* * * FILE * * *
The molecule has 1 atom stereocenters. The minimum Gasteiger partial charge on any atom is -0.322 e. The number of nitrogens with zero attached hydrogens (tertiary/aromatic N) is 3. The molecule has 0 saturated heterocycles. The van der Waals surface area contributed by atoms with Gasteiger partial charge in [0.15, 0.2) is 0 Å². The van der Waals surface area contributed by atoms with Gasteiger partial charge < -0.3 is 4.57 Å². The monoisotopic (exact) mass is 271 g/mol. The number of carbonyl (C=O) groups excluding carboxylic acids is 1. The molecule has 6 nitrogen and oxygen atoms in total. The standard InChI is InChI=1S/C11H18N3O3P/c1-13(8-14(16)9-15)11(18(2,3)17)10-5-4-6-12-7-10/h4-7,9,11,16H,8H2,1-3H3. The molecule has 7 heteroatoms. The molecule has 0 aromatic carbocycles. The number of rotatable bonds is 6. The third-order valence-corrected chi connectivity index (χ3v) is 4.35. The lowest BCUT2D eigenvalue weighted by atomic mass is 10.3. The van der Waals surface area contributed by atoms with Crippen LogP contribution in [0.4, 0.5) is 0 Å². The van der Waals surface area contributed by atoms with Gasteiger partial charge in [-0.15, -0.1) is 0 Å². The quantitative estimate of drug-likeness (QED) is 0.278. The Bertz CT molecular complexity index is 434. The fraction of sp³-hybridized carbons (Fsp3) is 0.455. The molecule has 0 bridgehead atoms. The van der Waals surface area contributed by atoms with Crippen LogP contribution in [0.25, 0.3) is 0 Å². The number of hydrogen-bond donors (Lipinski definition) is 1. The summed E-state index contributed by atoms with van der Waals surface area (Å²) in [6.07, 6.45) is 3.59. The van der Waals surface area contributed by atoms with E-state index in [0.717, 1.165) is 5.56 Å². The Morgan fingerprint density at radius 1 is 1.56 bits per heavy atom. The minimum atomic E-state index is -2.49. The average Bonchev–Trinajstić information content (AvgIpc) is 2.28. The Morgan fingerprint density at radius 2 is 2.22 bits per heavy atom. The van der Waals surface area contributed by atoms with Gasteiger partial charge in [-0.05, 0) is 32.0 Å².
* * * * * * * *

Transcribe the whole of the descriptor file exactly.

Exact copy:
The molecule has 1 atom stereocenters. The minimum Gasteiger partial charge on any atom is -0.322 e. The number of nitrogens with zero attached hydrogens (tertiary/aromatic N) is 3. The molecule has 0 saturated heterocycles. The van der Waals surface area contributed by atoms with Gasteiger partial charge in [0.15, 0.2) is 0 Å². The van der Waals surface area contributed by atoms with Gasteiger partial charge < -0.3 is 4.57 Å². The monoisotopic (exact) mass is 271 g/mol. The number of carbonyl (C=O) groups excluding carboxylic acids is 1. The molecule has 6 nitrogen and oxygen atoms in total. The standard InChI is InChI=1S/C11H18N3O3P/c1-13(8-14(16)9-15)11(18(2,3)17)10-5-4-6-12-7-10/h4-7,9,11,16H,8H2,1-3H3. The molecule has 7 heteroatoms. The molecule has 0 aromatic carbocycles. The number of rotatable bonds is 6. The third-order valence-corrected chi connectivity index (χ3v) is 4.35. The lowest BCUT2D eigenvalue weighted by atomic mass is 10.3. The van der Waals surface area contributed by atoms with Crippen LogP contribution in [0.4, 0.5) is 0 Å². The van der Waals surface area contributed by atoms with Gasteiger partial charge in [-0.15, -0.1) is 0 Å². The quantitative estimate of drug-likeness (QED) is 0.278. The Bertz CT molecular complexity index is 434. The fraction of sp³-hybridized carbons (Fsp3) is 0.455. The molecule has 0 bridgehead atoms. The van der Waals surface area contributed by atoms with Crippen LogP contribution in [0.25, 0.3) is 0 Å². The number of hydrogen-bond donors (Lipinski definition) is 1. The summed E-state index contributed by atoms with van der Waals surface area (Å²) in [6.07, 6.45) is 3.59. The van der Waals surface area contributed by atoms with E-state index in [0.717, 1.165) is 5.56 Å². The Morgan fingerprint density at radius 1 is 1.56 bits per heavy atom. The minimum atomic E-state index is -2.49. The average Bonchev–Trinajstić information content (AvgIpc) is 2.28. The Morgan fingerprint density at radius 2 is 2.22 bits per heavy atom. The van der Waals surface area contributed by atoms with Gasteiger partial charge in [-0.05, 0) is 32.0 Å².